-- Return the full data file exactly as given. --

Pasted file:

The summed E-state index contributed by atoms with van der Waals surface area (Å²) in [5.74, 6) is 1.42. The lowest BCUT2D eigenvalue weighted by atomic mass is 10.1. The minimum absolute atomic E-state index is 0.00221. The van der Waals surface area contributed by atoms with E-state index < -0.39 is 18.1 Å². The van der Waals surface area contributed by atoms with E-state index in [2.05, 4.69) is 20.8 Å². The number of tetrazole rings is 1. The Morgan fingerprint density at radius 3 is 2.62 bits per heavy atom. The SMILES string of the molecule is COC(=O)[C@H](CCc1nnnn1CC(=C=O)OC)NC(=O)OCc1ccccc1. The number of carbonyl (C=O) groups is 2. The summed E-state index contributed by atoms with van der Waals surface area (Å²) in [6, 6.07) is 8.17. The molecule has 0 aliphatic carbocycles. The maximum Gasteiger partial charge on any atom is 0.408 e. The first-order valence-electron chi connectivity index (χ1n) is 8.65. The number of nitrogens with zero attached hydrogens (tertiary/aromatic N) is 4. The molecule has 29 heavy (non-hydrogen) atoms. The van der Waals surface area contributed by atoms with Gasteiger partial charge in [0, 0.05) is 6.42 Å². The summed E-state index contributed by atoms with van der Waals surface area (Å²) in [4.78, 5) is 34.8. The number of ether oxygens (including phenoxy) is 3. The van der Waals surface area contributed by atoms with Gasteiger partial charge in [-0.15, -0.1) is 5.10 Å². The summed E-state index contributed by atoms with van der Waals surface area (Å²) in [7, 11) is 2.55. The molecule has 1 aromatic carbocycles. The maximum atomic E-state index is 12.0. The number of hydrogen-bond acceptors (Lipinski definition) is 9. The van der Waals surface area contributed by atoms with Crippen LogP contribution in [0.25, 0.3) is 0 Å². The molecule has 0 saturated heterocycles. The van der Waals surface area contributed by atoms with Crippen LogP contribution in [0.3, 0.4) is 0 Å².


The summed E-state index contributed by atoms with van der Waals surface area (Å²) in [5.74, 6) is 1.42. The lowest BCUT2D eigenvalue weighted by atomic mass is 10.1. The minimum absolute atomic E-state index is 0.00221. The van der Waals surface area contributed by atoms with E-state index < -0.39 is 18.1 Å². The van der Waals surface area contributed by atoms with E-state index in [2.05, 4.69) is 20.8 Å². The number of tetrazole rings is 1. The Morgan fingerprint density at radius 3 is 2.62 bits per heavy atom. The SMILES string of the molecule is COC(=O)[C@H](CCc1nnnn1CC(=C=O)OC)NC(=O)OCc1ccccc1. The number of carbonyl (C=O) groups is 2. The summed E-state index contributed by atoms with van der Waals surface area (Å²) in [6, 6.07) is 8.17. The molecule has 0 aliphatic carbocycles. The maximum Gasteiger partial charge on any atom is 0.408 e. The first-order valence-electron chi connectivity index (χ1n) is 8.65. The number of nitrogens with zero attached hydrogens (tertiary/aromatic N) is 4. The molecule has 29 heavy (non-hydrogen) atoms. The van der Waals surface area contributed by atoms with Gasteiger partial charge in [0, 0.05) is 6.42 Å². The summed E-state index contributed by atoms with van der Waals surface area (Å²) in [4.78, 5) is 34.8. The number of ether oxygens (including phenoxy) is 3. The van der Waals surface area contributed by atoms with Gasteiger partial charge in [-0.15, -0.1) is 5.10 Å². The summed E-state index contributed by atoms with van der Waals surface area (Å²) in [7, 11) is 2.55. The molecule has 1 aromatic carbocycles. The maximum atomic E-state index is 12.0. The number of hydrogen-bond acceptors (Lipinski definition) is 9. The van der Waals surface area contributed by atoms with Crippen LogP contribution in [0.25, 0.3) is 0 Å². The molecule has 0 saturated heterocycles. The van der Waals surface area contributed by atoms with Crippen LogP contribution in [0.3, 0.4) is 0 Å².